Now that Derek Holland is off the disabled list and scheduled to start Tuesday in Cincinnati, the Rangers have one more item to check off their list to give the rotation some depth behind Cole Hamels and Yu Darvish.
After missing two months with a torn muscle in the back of his shoulder, Lewis is scheduled to make a three-inning rehab appearance for Double-A Frisco on Wednesday. He'll make one more start after that before the Rangers decide if he's ready to make the jump to the big leagues.
Lewis is strictly a pitch-to-contact guy (61 strikeouts in 98 innings), but his teammates have a lot of faith in him and he usually finds a way to keep games close through five or six innings. Lewis' 1.02 WHIP in 15 starts this season is the best of any starter in the Texas rotation.
Kang injured his left shoulder sliding into second base against the Marlins on Friday. He's expected to miss 2-4 weeks, which puts him on track somewhere to return in the heart of September.
David Freese, hitting a respectable .276/.355/.437 with a 1.6 WAR in 107 games, slides back in as the everyday third baseman with Kang out. The Pirates summoned prospect Josh Bell to fill Kang's place on the 25-man roster. Bell is likely to see playing time at first base and could give the Pirates a defensive upgrade over John Jaso at the position.
The Mariners are healthy as they try to fend off Houston and take a wild-card spot, but their rotation took a hit when Paxton suffered a bruised left elbow on a comebacker by the Angels' Andrelton Simmons two weeks ago. Paxton threw three innings in a minor-league rehab appearance Saturday and is poised to rejoin the rotation later this week against the Chicago White Sox.
"It felt really good," Paxton told Shannon Drayer of ESPN710 radio after his outing. "No pain, no tightness. That was awesome. It was really good to go out there and get back to throwing the ball 100 percent."
The Mariners hope Paxton can pick up where he left off in his previous two starts, when he spun back-to-back eight-inning gems against the Angels and Red Sox. It will be hard for him to surpass his performance on Aug. 7, when he struck out Mike Trout four straight times.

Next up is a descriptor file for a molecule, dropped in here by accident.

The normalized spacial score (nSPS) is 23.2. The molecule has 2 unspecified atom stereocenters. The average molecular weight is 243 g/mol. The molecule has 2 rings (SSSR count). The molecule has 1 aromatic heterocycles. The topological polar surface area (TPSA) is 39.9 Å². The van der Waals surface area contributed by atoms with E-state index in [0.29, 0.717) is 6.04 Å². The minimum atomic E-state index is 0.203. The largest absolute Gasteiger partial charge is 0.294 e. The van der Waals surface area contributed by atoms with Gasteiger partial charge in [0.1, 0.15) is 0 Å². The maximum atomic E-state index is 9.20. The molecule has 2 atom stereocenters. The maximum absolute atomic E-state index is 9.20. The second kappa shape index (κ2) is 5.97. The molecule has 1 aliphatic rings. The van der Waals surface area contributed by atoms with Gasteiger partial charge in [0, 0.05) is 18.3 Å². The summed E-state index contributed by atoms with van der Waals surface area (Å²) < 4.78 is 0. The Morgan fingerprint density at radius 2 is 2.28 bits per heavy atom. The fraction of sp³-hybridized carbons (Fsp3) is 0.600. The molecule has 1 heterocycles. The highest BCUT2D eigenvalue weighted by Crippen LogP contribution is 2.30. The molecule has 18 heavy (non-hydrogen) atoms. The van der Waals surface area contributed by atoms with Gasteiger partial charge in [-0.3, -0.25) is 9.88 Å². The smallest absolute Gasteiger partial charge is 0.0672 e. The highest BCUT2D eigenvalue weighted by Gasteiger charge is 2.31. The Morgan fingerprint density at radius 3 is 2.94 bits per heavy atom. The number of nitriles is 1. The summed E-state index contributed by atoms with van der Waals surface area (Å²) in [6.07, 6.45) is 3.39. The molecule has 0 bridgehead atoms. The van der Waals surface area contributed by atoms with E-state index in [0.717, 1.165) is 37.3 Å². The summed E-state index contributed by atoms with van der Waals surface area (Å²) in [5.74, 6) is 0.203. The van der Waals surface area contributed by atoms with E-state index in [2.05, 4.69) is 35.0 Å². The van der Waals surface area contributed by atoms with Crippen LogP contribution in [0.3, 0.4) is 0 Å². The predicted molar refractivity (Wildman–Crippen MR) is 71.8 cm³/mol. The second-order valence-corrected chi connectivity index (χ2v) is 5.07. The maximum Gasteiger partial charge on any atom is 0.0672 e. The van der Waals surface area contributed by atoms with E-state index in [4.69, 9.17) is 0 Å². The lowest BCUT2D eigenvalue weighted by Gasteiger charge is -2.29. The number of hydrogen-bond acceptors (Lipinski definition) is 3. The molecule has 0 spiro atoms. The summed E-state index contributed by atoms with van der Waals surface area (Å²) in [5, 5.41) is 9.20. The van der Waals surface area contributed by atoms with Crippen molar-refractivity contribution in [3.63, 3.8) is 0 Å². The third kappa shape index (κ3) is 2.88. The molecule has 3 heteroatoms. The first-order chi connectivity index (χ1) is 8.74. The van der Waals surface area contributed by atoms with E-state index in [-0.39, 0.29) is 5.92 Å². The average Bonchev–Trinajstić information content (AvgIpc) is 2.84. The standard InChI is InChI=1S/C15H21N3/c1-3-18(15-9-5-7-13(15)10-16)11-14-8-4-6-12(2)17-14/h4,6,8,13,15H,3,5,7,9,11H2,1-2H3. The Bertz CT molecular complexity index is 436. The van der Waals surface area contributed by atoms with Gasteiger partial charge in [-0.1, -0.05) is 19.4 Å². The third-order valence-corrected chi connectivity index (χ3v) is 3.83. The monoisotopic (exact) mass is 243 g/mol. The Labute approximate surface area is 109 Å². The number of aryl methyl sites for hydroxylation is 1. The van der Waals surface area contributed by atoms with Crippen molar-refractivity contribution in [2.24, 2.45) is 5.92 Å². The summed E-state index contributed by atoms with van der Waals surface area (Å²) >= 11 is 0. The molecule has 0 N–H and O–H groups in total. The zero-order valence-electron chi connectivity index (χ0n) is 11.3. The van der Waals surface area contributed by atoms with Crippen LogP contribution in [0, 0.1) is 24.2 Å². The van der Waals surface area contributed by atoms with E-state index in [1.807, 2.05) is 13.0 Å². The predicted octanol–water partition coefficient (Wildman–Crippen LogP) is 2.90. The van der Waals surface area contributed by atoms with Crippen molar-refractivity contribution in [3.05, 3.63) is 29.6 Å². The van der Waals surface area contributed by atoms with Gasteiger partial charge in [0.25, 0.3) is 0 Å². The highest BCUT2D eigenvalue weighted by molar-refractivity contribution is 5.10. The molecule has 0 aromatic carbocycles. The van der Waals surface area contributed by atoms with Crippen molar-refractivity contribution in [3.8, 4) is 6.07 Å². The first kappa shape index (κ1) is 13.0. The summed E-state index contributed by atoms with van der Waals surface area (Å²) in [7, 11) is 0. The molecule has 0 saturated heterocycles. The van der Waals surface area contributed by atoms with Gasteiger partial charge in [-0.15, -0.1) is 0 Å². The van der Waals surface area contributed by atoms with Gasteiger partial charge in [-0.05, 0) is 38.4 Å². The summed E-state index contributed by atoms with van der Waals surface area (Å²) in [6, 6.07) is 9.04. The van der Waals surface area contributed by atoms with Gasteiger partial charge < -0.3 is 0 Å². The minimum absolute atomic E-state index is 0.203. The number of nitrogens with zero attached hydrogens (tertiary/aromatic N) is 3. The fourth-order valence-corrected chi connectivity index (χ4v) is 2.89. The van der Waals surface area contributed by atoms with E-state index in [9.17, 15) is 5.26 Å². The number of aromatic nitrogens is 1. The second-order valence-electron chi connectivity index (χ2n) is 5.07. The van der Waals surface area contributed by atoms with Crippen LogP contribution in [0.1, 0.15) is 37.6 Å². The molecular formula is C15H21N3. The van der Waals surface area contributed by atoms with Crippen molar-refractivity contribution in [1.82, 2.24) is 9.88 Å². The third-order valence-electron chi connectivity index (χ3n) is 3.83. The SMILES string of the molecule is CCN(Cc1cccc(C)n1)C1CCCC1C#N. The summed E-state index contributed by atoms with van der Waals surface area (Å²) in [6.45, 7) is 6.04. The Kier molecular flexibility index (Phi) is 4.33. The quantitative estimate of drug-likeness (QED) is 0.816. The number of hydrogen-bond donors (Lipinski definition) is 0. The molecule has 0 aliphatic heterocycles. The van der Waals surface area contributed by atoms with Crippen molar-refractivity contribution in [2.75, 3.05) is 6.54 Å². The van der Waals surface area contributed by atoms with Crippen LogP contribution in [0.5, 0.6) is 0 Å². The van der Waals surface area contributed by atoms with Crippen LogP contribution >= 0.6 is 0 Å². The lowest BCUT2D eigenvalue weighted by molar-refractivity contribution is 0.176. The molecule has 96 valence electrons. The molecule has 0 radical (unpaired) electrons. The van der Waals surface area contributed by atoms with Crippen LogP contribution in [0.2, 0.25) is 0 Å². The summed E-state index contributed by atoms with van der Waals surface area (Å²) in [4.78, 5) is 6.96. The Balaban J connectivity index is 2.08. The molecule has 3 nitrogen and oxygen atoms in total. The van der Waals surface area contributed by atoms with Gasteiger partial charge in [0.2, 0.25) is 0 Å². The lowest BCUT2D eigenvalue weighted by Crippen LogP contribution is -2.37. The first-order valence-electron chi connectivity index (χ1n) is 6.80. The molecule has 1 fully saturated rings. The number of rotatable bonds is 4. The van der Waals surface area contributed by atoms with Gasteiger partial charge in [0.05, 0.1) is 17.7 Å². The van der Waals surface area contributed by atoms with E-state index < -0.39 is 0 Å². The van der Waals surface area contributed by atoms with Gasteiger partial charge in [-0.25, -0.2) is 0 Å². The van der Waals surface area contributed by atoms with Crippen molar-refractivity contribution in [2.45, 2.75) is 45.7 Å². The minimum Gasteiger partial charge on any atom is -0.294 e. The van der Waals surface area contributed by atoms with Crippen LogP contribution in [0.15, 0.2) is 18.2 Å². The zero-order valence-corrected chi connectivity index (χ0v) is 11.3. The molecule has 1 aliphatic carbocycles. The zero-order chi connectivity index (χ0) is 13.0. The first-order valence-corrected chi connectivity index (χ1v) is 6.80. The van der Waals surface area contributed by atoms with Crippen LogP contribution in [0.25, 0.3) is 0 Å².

The Giants haven't played well, but it's not because of injuries. Hunter Pence has recovered from his hamstring problems, and Joe Panik is back from concussion issues. Matt Cain is on the disabled list with a lower-back strain, but opponents are batting .302 against him in his 17 starts, so it's hard to imagine Bruce Bochy inserting Jake Peavy or someone from the farm system into the rotation and the Giants' experiencing much of a drop-off.
Pagan missed two games against the Mets with a groin injury over the weekend. It's day-to-day kind of stuff. But he leads the Giants with a .368 batting average and a .985 OPS in August, and he's been susceptible to leg injuries in the past, so the Giants will keep a close watch on him.
Teixeira is strictly a bench player after announcing he'll retire at the end of the 2016 season. But he at least provides a dose of sentimentality for a Yankees team with borderline playoff aspirations. If Teixeira can put the neck and knee injuries behind him and thrill Yankee diehards with a few big moments in September, it will make for a more heartwarming sendoff than the one enjoyed by Alex Rodriguez.